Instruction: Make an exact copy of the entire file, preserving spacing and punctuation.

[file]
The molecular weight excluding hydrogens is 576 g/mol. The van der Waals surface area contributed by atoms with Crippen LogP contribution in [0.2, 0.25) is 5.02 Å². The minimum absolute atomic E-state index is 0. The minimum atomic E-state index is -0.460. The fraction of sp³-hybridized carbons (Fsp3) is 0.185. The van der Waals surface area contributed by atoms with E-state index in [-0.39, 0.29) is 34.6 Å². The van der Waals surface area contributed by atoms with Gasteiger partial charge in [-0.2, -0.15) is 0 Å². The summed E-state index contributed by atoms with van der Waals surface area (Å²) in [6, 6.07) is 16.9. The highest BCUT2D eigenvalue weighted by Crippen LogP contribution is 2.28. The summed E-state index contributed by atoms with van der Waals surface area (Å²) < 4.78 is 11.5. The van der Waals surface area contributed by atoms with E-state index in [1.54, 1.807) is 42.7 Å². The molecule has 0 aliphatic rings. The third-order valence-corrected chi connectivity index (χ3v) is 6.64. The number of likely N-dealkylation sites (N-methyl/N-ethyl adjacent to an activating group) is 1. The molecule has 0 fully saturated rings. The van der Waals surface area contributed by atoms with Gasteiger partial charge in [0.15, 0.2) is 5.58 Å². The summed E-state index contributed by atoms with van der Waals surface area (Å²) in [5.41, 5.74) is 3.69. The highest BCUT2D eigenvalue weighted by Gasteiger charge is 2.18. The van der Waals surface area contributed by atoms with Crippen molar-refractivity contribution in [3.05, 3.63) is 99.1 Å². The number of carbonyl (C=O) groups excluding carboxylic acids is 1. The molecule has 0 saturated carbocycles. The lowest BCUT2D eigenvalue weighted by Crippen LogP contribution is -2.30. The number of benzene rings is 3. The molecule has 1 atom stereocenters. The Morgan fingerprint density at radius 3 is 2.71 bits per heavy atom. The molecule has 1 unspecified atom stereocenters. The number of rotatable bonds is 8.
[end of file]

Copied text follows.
The molecular weight excluding hydrogens is 576 g/mol. The van der Waals surface area contributed by atoms with Crippen LogP contribution in [0.2, 0.25) is 5.02 Å². The minimum absolute atomic E-state index is 0. The minimum atomic E-state index is -0.460. The fraction of sp³-hybridized carbons (Fsp3) is 0.185. The van der Waals surface area contributed by atoms with E-state index in [-0.39, 0.29) is 34.6 Å². The van der Waals surface area contributed by atoms with Gasteiger partial charge in [-0.2, -0.15) is 0 Å². The summed E-state index contributed by atoms with van der Waals surface area (Å²) in [6, 6.07) is 16.9. The highest BCUT2D eigenvalue weighted by Crippen LogP contribution is 2.28. The summed E-state index contributed by atoms with van der Waals surface area (Å²) < 4.78 is 11.5. The van der Waals surface area contributed by atoms with E-state index in [1.54, 1.807) is 42.7 Å². The molecule has 0 aliphatic rings. The third-order valence-corrected chi connectivity index (χ3v) is 6.64. The number of likely N-dealkylation sites (N-methyl/N-ethyl adjacent to an activating group) is 1. The molecule has 0 fully saturated rings. The van der Waals surface area contributed by atoms with Gasteiger partial charge in [0.15, 0.2) is 5.58 Å². The summed E-state index contributed by atoms with van der Waals surface area (Å²) in [5.41, 5.74) is 3.69. The highest BCUT2D eigenvalue weighted by Gasteiger charge is 2.18. The van der Waals surface area contributed by atoms with Crippen molar-refractivity contribution in [3.05, 3.63) is 99.1 Å². The number of carbonyl (C=O) groups excluding carboxylic acids is 1. The molecule has 0 saturated carbocycles. The lowest BCUT2D eigenvalue weighted by Crippen LogP contribution is -2.30. The number of benzene rings is 3. The molecule has 1 atom stereocenters. The Morgan fingerprint density at radius 3 is 2.71 bits per heavy atom. The molecule has 1 unspecified atom stereocenters. The number of rotatable bonds is 8.